synopsis Kiyone Sakurai, an apprentice swordmaker makes a sword for his guardian, Kozaemon Onoda. Onoda breaks the sword while defending his lord which eventually leads to his death at the hands of Naito, when Naito demands to marry his daughter Sasae. Sasae vows to avenge her father’s death and pleads for Kiyone Sakurai to make a special sword for her. So Kiyone and his fellow swordmaker Kiyotsugu go to the master swordsmith Kiyohide Yamatomori to learn their craft and forge the sword. Continue reading
For his final film, Mizoguchi brought a lifetime of experience to bear on the heartbreaking tale of a brothel full of women whose dreams are constantly being shattered by the socioeconomic realities surrounding them. Set in Tokyo’s Red Light District (the literal translation of the Japanese title), Street of Shame was so cutting, and its popularity so great, that when an antiprostitution law was passed in Japan just a few months after the film’s release, some said it was a catalyst. (Criterion) Continue reading
Sansho Dayu… is the triumphant summation of Mizoguchi’s style and themes, as well as the most compassionate response imaginable to those atrocities which had been committed in then very recent years, in Japan and all over the world. It is the most humanist of films, but it asserts that humanism is powerless without politics, just as politics is purposeless without humanism. The last sequence is the most perfect ending in cinema, so broad in implication, so exquisite in form. The reunion of mother and son – the revelation of human love – is at once the most important thing in the world, and an event insignificant against the panorama of human suffering. The double perspective – never to see things in isolation, always in context – is assured by Mizoguchi’s style, and defines his art. Sansho Dayu is, in Gilbert Adair’s words, “one of those films for whose sake the cinema exists”.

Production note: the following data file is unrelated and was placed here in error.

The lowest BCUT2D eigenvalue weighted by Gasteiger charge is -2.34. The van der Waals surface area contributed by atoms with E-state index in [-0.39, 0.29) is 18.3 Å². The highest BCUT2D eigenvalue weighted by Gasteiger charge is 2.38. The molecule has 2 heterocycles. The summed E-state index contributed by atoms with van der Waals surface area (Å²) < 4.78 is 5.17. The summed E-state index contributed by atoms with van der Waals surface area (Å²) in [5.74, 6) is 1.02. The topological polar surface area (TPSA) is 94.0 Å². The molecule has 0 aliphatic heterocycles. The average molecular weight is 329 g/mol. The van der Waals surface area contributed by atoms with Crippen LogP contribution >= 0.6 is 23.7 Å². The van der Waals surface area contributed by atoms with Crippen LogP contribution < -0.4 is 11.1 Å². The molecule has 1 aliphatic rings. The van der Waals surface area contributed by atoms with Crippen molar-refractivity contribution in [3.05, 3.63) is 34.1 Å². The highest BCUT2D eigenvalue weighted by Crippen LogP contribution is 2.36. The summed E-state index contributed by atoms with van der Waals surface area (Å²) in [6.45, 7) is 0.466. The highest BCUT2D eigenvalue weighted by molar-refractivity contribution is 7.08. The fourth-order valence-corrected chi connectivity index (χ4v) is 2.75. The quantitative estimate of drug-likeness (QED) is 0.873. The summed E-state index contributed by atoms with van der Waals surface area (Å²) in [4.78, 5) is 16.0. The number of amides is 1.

Alexander Jacoby, Senses Of Cinema.com Continue reading
Genroku Chushingura, also known as The Forty-Seven Ronin of the Genroku Era, or in the case of Kenji Mizoguchi’s two-part, 220-minute adaptation, The Loyal Forty-Seven Ronin (1941-42), is one of Japan’s great historical legends. Retold in countless theatrical versions and perhaps several dozen films, Ronin tells the story of a band of masterless samurai (ronin) who exact revenge for the death of their beloved master and then commit hara-kiri. In her book Mr. Smith Goes to Tokyo: Japanese Cinema Under the American Occupation 1945-1952, Kyoko Hirano notes, “It is said that whenever a film studio fell into financial distress, it would produce a film based on this story, for a guaranteed hit.” Continue reading